Two areas may have identical amounts of rainfall, but very different kinds of plants will grow in each. The amount of moisture in soil greatly affects the kinds of plants that will grow on a site. For example, one site may have been flat and wet with heavy clay soil. Nearby could be a rolling site with a sandy soil. Both sites get exactly the same rainfall but will have very different prairie plant communities. Prairies are divided by available soil moisture, in the following categories.

Wet (or Hydric) Prairie. A wet prairie experiences lengthy periods of wet or saturated soil. Wet prairies are usually on low or flat sites often with heavy clay soils. Wet prairie plants grow well in these harsh conditions. Wet prairies are often very fertile and always have large amounts of vegetation (biomass). But they tend to have reduced kinds of plants (reduced biodiversity).

Wet prairies once covered large areas of Ohio, especially on the flat Lake Plain in the northern counties adjacent to Lake Erie.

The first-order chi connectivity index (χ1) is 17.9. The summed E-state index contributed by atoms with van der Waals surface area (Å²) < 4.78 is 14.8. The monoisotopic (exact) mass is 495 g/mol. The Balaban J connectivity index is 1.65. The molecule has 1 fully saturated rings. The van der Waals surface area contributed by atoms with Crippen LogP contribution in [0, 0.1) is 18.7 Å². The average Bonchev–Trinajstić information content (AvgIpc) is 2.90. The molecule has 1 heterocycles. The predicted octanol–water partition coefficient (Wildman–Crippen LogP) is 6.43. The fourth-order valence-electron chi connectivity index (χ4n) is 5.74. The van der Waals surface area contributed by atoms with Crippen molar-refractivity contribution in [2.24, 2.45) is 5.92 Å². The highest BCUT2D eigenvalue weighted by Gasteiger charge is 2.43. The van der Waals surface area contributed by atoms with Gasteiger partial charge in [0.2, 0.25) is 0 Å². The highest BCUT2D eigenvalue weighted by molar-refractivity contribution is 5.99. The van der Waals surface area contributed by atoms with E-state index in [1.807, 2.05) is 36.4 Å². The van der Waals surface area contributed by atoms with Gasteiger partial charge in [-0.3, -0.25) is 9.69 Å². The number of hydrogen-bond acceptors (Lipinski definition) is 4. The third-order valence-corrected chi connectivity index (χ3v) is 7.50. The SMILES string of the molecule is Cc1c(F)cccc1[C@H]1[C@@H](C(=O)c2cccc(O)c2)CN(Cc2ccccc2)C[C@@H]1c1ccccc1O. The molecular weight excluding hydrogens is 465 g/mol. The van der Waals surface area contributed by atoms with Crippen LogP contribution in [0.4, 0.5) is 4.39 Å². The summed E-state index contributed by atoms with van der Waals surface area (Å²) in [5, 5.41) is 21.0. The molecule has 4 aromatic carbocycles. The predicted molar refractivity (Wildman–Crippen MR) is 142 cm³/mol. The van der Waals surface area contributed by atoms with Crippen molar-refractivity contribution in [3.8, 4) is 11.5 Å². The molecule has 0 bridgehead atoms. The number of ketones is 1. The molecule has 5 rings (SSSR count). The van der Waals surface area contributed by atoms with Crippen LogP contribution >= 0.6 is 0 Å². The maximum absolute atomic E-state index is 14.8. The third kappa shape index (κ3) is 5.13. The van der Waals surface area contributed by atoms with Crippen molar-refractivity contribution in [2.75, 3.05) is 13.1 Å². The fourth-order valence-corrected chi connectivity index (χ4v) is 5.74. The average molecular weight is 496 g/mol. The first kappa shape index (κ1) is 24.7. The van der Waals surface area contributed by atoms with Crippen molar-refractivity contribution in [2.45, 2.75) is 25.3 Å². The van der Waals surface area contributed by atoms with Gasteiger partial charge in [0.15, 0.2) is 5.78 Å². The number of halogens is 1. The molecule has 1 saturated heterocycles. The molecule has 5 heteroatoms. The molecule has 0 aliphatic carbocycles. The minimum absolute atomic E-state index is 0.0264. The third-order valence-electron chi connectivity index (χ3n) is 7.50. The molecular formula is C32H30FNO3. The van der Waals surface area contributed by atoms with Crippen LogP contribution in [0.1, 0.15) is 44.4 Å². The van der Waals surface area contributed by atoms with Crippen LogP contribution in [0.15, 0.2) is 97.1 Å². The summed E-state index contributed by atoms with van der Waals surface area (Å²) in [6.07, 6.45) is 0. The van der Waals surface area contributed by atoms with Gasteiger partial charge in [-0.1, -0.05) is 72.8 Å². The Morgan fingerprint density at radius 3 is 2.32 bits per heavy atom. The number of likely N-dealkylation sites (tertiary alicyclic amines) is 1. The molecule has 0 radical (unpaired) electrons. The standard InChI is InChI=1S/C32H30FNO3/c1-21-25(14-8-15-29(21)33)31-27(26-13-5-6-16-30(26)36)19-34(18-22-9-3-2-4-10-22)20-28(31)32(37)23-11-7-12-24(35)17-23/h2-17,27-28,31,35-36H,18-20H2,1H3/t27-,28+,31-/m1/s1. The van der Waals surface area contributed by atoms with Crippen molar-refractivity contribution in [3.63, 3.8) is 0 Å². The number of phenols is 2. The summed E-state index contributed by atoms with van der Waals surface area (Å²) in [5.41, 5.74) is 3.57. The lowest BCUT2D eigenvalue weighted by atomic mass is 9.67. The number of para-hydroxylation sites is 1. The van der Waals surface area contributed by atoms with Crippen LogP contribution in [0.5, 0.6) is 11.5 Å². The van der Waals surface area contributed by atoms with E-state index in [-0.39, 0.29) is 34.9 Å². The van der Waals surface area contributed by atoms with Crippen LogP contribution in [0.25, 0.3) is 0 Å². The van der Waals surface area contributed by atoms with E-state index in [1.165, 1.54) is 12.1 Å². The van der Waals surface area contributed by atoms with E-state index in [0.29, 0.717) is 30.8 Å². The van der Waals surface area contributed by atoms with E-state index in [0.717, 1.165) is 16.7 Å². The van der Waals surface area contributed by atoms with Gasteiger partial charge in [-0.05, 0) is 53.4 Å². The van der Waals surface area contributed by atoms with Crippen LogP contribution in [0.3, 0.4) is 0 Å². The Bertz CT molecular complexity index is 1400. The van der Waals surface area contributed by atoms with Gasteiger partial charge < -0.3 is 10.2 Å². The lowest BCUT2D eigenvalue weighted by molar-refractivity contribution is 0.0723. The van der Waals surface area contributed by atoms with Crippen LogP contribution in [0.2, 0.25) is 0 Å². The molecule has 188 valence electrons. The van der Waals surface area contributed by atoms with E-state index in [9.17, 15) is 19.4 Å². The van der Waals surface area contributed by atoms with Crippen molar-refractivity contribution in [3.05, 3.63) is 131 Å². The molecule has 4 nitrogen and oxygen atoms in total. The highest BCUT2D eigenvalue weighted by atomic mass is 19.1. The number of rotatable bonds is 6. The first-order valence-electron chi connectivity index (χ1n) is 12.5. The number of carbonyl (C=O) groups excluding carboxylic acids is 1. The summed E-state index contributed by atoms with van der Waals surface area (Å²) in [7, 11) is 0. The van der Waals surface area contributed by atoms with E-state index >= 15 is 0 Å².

Mesic Prairie. Mesic (“MEE- zic") prairie grows on soils that are not excessively dry nor excessively moist.

Soil moisture is ideally even. Mesic prairie soils are frequently loams, with even amounts of sand, silt, and clay. Mesic prairies have a large number of plant species.

Dry (or Xeric) Prairie. Xeric ("ZERR - ic") prairie grows in sand or other dry soils, often on hillsides or other well-drained sites. Because moisture is less available, xeric prairie plants are usually smaller and more widely spaced than those on hydric and mesic sites. But xeric prairies frequently have rare or uncommon plant and animal species. The famous sand prairies of the Oak Openings region west of Toledo are quintessential xeric prairies in Ohio.

Then there are two intermediate prairies, sharing some of the qualities and plants of the two adjacent prairie types.

Wet-Mesic Prairie. Wet-mesic prairie is intermediate between wet and mesic prairie. A few species of plant prefer wet-mesic prairies.